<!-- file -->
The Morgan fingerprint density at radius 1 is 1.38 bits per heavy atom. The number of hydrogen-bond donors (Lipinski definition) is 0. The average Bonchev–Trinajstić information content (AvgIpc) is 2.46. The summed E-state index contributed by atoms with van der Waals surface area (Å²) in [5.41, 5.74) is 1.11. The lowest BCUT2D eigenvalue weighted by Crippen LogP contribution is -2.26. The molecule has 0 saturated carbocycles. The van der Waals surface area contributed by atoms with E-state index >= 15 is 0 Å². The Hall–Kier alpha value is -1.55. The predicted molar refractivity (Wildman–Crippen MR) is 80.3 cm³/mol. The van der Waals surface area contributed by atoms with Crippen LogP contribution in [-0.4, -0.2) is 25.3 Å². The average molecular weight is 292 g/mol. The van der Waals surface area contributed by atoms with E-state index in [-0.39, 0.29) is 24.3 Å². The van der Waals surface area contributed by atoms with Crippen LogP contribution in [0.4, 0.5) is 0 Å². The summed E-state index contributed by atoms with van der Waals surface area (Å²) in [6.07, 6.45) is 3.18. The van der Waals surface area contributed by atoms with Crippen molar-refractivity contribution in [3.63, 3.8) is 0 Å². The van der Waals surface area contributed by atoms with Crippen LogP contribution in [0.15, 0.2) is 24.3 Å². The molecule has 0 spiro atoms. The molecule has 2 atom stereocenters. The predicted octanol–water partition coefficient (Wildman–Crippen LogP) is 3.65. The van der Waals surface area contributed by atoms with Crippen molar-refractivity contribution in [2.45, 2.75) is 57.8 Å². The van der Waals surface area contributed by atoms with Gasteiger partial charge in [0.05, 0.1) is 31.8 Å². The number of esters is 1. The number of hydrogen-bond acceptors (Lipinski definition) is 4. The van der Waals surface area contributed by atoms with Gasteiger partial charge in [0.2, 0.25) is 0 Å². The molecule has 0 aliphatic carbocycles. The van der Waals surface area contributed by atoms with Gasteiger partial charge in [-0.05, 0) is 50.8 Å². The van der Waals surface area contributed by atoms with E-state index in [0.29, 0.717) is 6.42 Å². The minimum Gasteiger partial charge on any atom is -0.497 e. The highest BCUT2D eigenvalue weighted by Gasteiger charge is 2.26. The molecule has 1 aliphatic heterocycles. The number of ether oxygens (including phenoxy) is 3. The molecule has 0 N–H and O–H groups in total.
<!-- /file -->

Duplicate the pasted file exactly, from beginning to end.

The Morgan fingerprint density at radius 1 is 1.38 bits per heavy atom. The number of hydrogen-bond donors (Lipinski definition) is 0. The average Bonchev–Trinajstić information content (AvgIpc) is 2.46. The summed E-state index contributed by atoms with van der Waals surface area (Å²) in [5.41, 5.74) is 1.11. The lowest BCUT2D eigenvalue weighted by Crippen LogP contribution is -2.26. The molecule has 0 saturated carbocycles. The van der Waals surface area contributed by atoms with E-state index >= 15 is 0 Å². The Hall–Kier alpha value is -1.55. The predicted molar refractivity (Wildman–Crippen MR) is 80.3 cm³/mol. The van der Waals surface area contributed by atoms with Crippen LogP contribution in [-0.4, -0.2) is 25.3 Å². The average molecular weight is 292 g/mol. The van der Waals surface area contributed by atoms with E-state index in [-0.39, 0.29) is 24.3 Å². The van der Waals surface area contributed by atoms with Crippen LogP contribution in [0.4, 0.5) is 0 Å². The summed E-state index contributed by atoms with van der Waals surface area (Å²) in [6.07, 6.45) is 3.18. The van der Waals surface area contributed by atoms with Crippen molar-refractivity contribution in [3.63, 3.8) is 0 Å². The van der Waals surface area contributed by atoms with Crippen LogP contribution in [0.15, 0.2) is 24.3 Å². The molecule has 0 spiro atoms. The molecule has 2 atom stereocenters. The predicted octanol–water partition coefficient (Wildman–Crippen LogP) is 3.65. The van der Waals surface area contributed by atoms with Crippen molar-refractivity contribution in [2.45, 2.75) is 57.8 Å². The van der Waals surface area contributed by atoms with Gasteiger partial charge in [0.05, 0.1) is 31.8 Å². The number of esters is 1. The number of hydrogen-bond acceptors (Lipinski definition) is 4. The van der Waals surface area contributed by atoms with Gasteiger partial charge in [0.2, 0.25) is 0 Å². The molecule has 0 aliphatic carbocycles. The van der Waals surface area contributed by atoms with Gasteiger partial charge in [-0.05, 0) is 50.8 Å². The van der Waals surface area contributed by atoms with E-state index in [0.29, 0.717) is 6.42 Å². The minimum Gasteiger partial charge on any atom is -0.497 e. The highest BCUT2D eigenvalue weighted by Gasteiger charge is 2.26. The molecule has 1 aliphatic heterocycles. The number of ether oxygens (including phenoxy) is 3. The molecule has 0 N–H and O–H groups in total.